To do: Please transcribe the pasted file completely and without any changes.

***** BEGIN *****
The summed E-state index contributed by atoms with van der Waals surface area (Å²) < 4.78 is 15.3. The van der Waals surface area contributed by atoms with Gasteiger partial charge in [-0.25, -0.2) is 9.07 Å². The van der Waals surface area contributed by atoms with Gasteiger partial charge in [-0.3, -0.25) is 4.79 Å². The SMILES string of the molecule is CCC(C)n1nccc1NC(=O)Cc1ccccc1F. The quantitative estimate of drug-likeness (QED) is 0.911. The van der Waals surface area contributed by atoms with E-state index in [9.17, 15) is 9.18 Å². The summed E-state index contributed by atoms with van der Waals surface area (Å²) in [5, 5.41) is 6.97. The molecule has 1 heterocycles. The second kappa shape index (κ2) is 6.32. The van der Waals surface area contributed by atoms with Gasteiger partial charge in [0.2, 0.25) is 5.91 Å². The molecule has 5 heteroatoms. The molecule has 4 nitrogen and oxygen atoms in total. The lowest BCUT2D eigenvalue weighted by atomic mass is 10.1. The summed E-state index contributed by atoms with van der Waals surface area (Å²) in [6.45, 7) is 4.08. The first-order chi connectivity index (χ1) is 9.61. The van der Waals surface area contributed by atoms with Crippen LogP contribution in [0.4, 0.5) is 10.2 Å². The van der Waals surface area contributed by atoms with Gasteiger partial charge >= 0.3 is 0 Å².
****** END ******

The summed E-state index contributed by atoms with van der Waals surface area (Å²) < 4.78 is 15.3. The van der Waals surface area contributed by atoms with Gasteiger partial charge in [-0.25, -0.2) is 9.07 Å². The van der Waals surface area contributed by atoms with Gasteiger partial charge in [-0.3, -0.25) is 4.79 Å². The SMILES string of the molecule is CCC(C)n1nccc1NC(=O)Cc1ccccc1F. The quantitative estimate of drug-likeness (QED) is 0.911. The van der Waals surface area contributed by atoms with E-state index in [9.17, 15) is 9.18 Å². The summed E-state index contributed by atoms with van der Waals surface area (Å²) in [5, 5.41) is 6.97. The molecule has 1 heterocycles. The second kappa shape index (κ2) is 6.32. The van der Waals surface area contributed by atoms with Gasteiger partial charge in [0.2, 0.25) is 5.91 Å². The molecule has 5 heteroatoms. The molecule has 4 nitrogen and oxygen atoms in total. The lowest BCUT2D eigenvalue weighted by atomic mass is 10.1. The summed E-state index contributed by atoms with van der Waals surface area (Å²) in [6.45, 7) is 4.08. The first-order chi connectivity index (χ1) is 9.61. The van der Waals surface area contributed by atoms with Crippen LogP contribution in [0.4, 0.5) is 10.2 Å². The van der Waals surface area contributed by atoms with Gasteiger partial charge >= 0.3 is 0 Å².